I was trying to change the file name from gdf to csv in the folder using

$for i in *.dbf; do mv $i ${i%.dbf}.ods; done script.

The code changed all the gdf to csv, but the content of the new files is diffenet from the orginal gdf file.

Here are the sample files below. The file has two columns.


time,N,19,11    prec,N,13,11
19710101.00000000000    0.02072840000
19710102.00000000000    0.42218300000
19710103.00000000000    0.17756100000
19710104.00000000000    0.33698200000
19710105.00000000000    0.11057700000
19710106.00000000000    0.02841580000
19710107.00000000000    0.00000000000
19710108.00000000000    0.00000000000
19710109.00000000000    0.00000000000

the result from above code is 1_CopyRow.ods

  • rma!WtimeFprecF

    1.97101010000e+007 2.07284e-002 1.97101020000e+007 4.22183e-001 1.97101030000e+007 1.77561e-001 1.97101040000e+007 3.36982e-001 1.97101050000e+007 1.10577e-001 1.97101060000e+007

I want the output be file be the same as the input. I couldn't figure out how to fix the problem. Any suggestions?

  • 1
    cannot possibly happen from the mv command. How are you opening these files? – glenn jackman Aug 29 '14 at 20:05
  • They are ArcGIS table outputs. I opened them using excel import – AiB Aug 29 '14 at 20:30

The files are the same. If you open a terminal and type cat 1_CopyRow.dbf followed by cat 1_CopyRow.ods then you'll notice that they are the same.

What's happening is that Open/Libre Office (I presume you're opening the .ods file using this) is formatting the file for display.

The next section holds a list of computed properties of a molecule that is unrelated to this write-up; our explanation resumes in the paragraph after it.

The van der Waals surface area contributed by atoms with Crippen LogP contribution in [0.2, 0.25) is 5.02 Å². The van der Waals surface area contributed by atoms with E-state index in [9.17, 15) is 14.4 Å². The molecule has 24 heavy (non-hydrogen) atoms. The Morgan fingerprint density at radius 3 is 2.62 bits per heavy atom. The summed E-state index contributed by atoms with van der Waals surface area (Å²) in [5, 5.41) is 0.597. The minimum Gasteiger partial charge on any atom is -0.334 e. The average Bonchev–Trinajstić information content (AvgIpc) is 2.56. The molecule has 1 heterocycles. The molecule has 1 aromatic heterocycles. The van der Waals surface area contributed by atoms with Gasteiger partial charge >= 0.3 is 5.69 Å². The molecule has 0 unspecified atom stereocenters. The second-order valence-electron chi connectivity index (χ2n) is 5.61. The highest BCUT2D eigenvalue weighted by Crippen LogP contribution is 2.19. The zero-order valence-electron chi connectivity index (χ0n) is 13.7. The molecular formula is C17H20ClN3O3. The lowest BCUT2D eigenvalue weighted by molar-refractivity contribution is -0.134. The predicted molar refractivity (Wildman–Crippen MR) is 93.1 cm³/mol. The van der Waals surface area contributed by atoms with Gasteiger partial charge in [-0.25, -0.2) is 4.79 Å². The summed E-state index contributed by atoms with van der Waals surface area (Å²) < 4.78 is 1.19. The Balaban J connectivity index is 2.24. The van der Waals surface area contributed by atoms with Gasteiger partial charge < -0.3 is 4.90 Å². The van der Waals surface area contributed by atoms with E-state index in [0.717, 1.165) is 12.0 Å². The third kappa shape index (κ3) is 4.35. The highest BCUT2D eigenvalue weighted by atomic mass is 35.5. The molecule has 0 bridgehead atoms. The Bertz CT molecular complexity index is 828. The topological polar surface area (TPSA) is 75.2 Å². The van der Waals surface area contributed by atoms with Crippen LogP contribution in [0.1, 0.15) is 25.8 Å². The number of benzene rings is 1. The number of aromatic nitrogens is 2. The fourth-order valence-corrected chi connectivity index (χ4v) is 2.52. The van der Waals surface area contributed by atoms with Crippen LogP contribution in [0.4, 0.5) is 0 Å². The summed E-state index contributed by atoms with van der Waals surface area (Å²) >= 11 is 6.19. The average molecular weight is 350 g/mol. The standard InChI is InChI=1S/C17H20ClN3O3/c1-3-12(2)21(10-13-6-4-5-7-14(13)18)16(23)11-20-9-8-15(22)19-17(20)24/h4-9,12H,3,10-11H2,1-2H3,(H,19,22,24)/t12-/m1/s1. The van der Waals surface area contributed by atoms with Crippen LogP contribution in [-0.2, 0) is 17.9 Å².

1.97101010000e+007 = 1.9710101 x 10^7 = 19710101 = 19710101.000000000

That is, they are all the same value.

Note that your question is unclear as to whether you're renaming to .ods or .csv.

  • Thank you for your prompt answer. They look the same from the terminal. But when I open them with excel, they are different. The dbf is table output form ArcGIS. It has two columns only. When I open the .ods/csv file after changing the name, they are arranged all in one row. I have a couple of these file to join all in one file for my model input. It can ce changed either to .ods or .txt or .csv. – AiB Aug 29 '14 at 20:23
  • 2
    Ah! I see what you're asking now. A CSV file expects commas between fields (hence the name - Comma Separated Values) but your data doesn't have this. I believe Excel has an option to import from text files and gives you the option to choose the field delimiter. If the large space between the columns is a tab, then choose 'tab' when you import. – garethTheRed Aug 29 '14 at 20:35
  • @garethTheRed as a side note, I always liked using diff <file one> <file two> > delta.txt. diff is very useful in situations like this, especially if num_of_lines >> 10 :-) – Simply_Me Aug 29 '14 at 22:01
  • @Simply_Me I did consider diff but (on Ubuntu & Fedora at least) it needs the diffutils package installed - I assumed cat would be on all systems. Also, if I was wrong, diff would have spewed out some scary looking results! – garethTheRed Aug 30 '14 at 7:33

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